Is Occupy Wall Street Being Overshadowed?

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As protesters in Oakland swarmed by the thousands into the city's port as the culmination of a day of demonstrations there, New York's ongoing encampment seems to be losing its momentum, both on the ground and in the press. When influential liberal Hendrik Hertzberg joins the New York Post's editorial page on the side of an issue, it's probably time to at least give their arguments a listen.Rocked by Wednesday's arrest of a volunteer on sexual assault charges and facing ever-more exasperation from local businesses around Zuccotti Park, the protesters' political actions have started to catch far less media attention than the simple question of just how much longer they can realistically stay. 

After Mayor Michael Bloomberg told reporters on Wednesday that "this isn’t an occupation of Wall Street ... It’s an occupation of a growing, vibrant residential neighborhood in lower Manhattan," the Post editorialized on Thursday that it was "time to throw the bums out." The crotchety editorial asserted that the protest had run its course, at least as far as an encampment in the city could do:

What began as a credible protest against bank bailouts, crony capitalism and the like has, in large measure, been hijacked by crazies and criminals. 

Beyond that, too many protesters demonstrate by their actions a level of contempt for residents, businesses and workers in the area that long ago crossed the line.


“If Brookfield were to come to us and say that their rules are being violated ... the Police Department will do what it has to do,” Bloomberg said last week. “But this is not a public park.” No, it’s not.

But it is a public nuisance -- and it needs to be dealt with just like any other public nuisance.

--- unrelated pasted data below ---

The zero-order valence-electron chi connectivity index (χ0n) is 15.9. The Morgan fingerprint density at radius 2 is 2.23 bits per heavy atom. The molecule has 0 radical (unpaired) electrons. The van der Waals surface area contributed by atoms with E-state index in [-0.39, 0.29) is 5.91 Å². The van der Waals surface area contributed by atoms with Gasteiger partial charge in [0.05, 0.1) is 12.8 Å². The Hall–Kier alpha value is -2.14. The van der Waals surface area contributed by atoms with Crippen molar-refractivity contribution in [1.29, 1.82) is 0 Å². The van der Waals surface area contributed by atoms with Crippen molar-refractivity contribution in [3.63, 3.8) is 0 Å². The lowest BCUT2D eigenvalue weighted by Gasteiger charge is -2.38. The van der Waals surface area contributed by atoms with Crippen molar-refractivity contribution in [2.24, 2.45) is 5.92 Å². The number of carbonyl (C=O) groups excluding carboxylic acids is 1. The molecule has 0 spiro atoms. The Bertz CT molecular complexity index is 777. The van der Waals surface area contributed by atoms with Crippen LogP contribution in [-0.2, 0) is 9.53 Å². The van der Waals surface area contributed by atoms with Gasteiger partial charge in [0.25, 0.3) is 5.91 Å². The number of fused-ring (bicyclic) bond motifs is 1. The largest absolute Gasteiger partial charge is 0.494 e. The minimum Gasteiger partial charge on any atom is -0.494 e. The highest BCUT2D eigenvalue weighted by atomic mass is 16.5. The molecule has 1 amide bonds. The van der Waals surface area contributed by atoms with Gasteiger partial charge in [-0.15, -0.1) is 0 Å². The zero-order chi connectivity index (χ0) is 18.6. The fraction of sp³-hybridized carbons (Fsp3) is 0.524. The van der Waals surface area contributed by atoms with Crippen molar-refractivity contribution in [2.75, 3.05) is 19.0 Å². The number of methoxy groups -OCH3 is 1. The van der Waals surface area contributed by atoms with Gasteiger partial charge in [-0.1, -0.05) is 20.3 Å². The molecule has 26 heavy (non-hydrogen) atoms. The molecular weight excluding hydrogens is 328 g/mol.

Writing for The New Yorker, Hertzberg takes a national perspective, but his point is similar: The occupations in cities nationwide risk turning the public against them as they usurp shared space. "If the Occupy movement doesn’t move beyond encampments—especially encampments in public places that ordinary people normally use for recreation and relaxation without some corporation charging them admission—it will surely turn sour, and so will the public’s view of it," Hertzberg wrote in a blog post Thursday. In his opinion piece for next week's New Yorker, Hertzberg expands on the point, suggesting the occupiers should quit while they're ahead: "If the weather and the cops pare the numbers in the camps, it’s far from unimaginable that ideologues in the mold of the Old New Left—people for whom the problem is 'capitalism' per se, as opposed to a political economy rigged to benefit the rich at the expense of the rest—could end up dominant."

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To some degree, that may already be happening. An apparent failure of a demonstration by just a few protesters on Thursday night led to a rumored police crackdown in camp, and got almost no notice by the press. About 100 demonstrators left Zuccotti Park to march to Goldman Sachs, where President George W. Bush was reported to be visiting. Based on the Twitter streams of Keith Olbermann and Democracy Now reporter Ryan Devereaux, it seems the marchers got to Goldman, heard Bush wasn't actually there, left, then heard Bush was there and returned but he was gone by the time they got back. The lackluster action got no attention in the local press, and only a small write-up on Politico. But according to organizer Megan Hayes, the increased police presence the march garnered led to a rumor in Zuccotti Park itself that mounted police were raiding the camp for drugs. That turned out to be false, but it suggests the occupiers' activism is losing its focus as they turn more attention toward keeping the encampment intact.

This article is from the archive of our partner The Wire.